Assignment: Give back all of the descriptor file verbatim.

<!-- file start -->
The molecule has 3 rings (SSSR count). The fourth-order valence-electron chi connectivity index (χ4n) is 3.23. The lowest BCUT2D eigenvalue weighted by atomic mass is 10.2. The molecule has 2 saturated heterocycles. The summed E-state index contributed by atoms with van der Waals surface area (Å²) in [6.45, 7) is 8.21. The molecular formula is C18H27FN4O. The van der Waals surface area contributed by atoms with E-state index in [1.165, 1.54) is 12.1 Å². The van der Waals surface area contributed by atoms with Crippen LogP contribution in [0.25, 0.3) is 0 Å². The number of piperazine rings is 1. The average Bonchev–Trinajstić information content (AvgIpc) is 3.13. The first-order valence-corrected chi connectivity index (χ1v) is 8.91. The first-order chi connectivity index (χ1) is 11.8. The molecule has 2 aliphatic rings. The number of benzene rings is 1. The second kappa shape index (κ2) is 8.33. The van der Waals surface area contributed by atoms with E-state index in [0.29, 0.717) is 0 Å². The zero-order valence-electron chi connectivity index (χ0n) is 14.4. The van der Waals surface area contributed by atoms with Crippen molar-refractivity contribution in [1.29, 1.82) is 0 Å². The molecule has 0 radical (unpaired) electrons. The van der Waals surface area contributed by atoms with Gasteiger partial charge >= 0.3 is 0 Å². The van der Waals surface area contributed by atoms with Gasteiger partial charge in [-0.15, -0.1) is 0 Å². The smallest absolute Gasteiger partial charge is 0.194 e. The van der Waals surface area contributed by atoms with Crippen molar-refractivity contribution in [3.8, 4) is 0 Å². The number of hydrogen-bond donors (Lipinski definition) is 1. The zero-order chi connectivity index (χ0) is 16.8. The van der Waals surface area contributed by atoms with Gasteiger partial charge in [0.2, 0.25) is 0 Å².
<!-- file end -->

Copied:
The molecule has 3 rings (SSSR count). The fourth-order valence-electron chi connectivity index (χ4n) is 3.23. The lowest BCUT2D eigenvalue weighted by atomic mass is 10.2. The molecule has 2 saturated heterocycles. The summed E-state index contributed by atoms with van der Waals surface area (Å²) in [6.45, 7) is 8.21. The molecular formula is C18H27FN4O. The van der Waals surface area contributed by atoms with E-state index in [1.165, 1.54) is 12.1 Å². The van der Waals surface area contributed by atoms with Crippen LogP contribution in [0.25, 0.3) is 0 Å². The number of piperazine rings is 1. The average Bonchev–Trinajstić information content (AvgIpc) is 3.13. The first-order valence-corrected chi connectivity index (χ1v) is 8.91. The first-order chi connectivity index (χ1) is 11.8. The molecule has 2 aliphatic rings. The number of benzene rings is 1. The second kappa shape index (κ2) is 8.33. The van der Waals surface area contributed by atoms with E-state index in [0.29, 0.717) is 0 Å². The zero-order valence-electron chi connectivity index (χ0n) is 14.4. The van der Waals surface area contributed by atoms with Crippen molar-refractivity contribution in [1.29, 1.82) is 0 Å². The molecule has 0 radical (unpaired) electrons. The van der Waals surface area contributed by atoms with Gasteiger partial charge >= 0.3 is 0 Å². The van der Waals surface area contributed by atoms with Gasteiger partial charge in [-0.15, -0.1) is 0 Å². The smallest absolute Gasteiger partial charge is 0.194 e. The van der Waals surface area contributed by atoms with Crippen molar-refractivity contribution in [3.8, 4) is 0 Å². The number of hydrogen-bond donors (Lipinski definition) is 1. The zero-order chi connectivity index (χ0) is 16.8. The van der Waals surface area contributed by atoms with Gasteiger partial charge in [0.2, 0.25) is 0 Å².